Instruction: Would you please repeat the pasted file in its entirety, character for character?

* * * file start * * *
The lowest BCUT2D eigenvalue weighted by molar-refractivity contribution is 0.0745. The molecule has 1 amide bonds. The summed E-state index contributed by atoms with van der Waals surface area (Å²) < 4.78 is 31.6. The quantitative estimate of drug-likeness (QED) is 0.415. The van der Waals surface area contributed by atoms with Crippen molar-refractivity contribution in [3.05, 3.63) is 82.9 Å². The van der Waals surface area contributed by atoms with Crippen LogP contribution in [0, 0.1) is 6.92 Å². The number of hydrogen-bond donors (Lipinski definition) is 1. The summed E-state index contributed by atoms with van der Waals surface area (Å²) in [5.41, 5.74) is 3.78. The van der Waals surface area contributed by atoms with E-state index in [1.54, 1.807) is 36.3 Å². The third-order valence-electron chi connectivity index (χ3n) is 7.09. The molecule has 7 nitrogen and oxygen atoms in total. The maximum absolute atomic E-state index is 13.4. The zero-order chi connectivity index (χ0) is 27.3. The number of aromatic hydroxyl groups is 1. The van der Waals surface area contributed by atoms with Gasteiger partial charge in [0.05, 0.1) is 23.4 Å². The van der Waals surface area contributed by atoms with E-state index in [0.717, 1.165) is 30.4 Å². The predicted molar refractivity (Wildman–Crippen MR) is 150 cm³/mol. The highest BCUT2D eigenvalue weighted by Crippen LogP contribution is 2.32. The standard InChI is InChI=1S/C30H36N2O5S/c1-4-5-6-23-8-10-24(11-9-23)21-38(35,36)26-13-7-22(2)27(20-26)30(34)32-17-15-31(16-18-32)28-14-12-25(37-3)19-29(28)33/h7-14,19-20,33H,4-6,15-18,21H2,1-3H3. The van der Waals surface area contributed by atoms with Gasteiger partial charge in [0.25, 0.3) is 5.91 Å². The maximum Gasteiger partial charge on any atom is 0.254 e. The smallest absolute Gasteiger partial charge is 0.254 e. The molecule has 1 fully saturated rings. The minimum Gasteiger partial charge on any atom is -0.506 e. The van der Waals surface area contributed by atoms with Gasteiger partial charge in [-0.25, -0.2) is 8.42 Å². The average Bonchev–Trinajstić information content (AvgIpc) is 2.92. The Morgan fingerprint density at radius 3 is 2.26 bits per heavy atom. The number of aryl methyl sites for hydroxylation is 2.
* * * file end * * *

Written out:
The lowest BCUT2D eigenvalue weighted by molar-refractivity contribution is 0.0745. The molecule has 1 amide bonds. The summed E-state index contributed by atoms with van der Waals surface area (Å²) < 4.78 is 31.6. The quantitative estimate of drug-likeness (QED) is 0.415. The van der Waals surface area contributed by atoms with Crippen molar-refractivity contribution in [3.05, 3.63) is 82.9 Å². The van der Waals surface area contributed by atoms with Crippen LogP contribution in [0, 0.1) is 6.92 Å². The number of hydrogen-bond donors (Lipinski definition) is 1. The summed E-state index contributed by atoms with van der Waals surface area (Å²) in [5.41, 5.74) is 3.78. The van der Waals surface area contributed by atoms with E-state index in [1.54, 1.807) is 36.3 Å². The third-order valence-electron chi connectivity index (χ3n) is 7.09. The molecule has 7 nitrogen and oxygen atoms in total. The maximum absolute atomic E-state index is 13.4. The zero-order chi connectivity index (χ0) is 27.3. The number of aromatic hydroxyl groups is 1. The van der Waals surface area contributed by atoms with Gasteiger partial charge in [0.05, 0.1) is 23.4 Å². The van der Waals surface area contributed by atoms with E-state index in [0.717, 1.165) is 30.4 Å². The predicted molar refractivity (Wildman–Crippen MR) is 150 cm³/mol. The highest BCUT2D eigenvalue weighted by Crippen LogP contribution is 2.32. The standard InChI is InChI=1S/C30H36N2O5S/c1-4-5-6-23-8-10-24(11-9-23)21-38(35,36)26-13-7-22(2)27(20-26)30(34)32-17-15-31(16-18-32)28-14-12-25(37-3)19-29(28)33/h7-14,19-20,33H,4-6,15-18,21H2,1-3H3. The van der Waals surface area contributed by atoms with Gasteiger partial charge in [0.25, 0.3) is 5.91 Å². The maximum Gasteiger partial charge on any atom is 0.254 e. The smallest absolute Gasteiger partial charge is 0.254 e. The molecule has 1 fully saturated rings. The minimum Gasteiger partial charge on any atom is -0.506 e. The van der Waals surface area contributed by atoms with Gasteiger partial charge in [-0.25, -0.2) is 8.42 Å². The average Bonchev–Trinajstić information content (AvgIpc) is 2.92. The Morgan fingerprint density at radius 3 is 2.26 bits per heavy atom. The number of aryl methyl sites for hydroxylation is 2.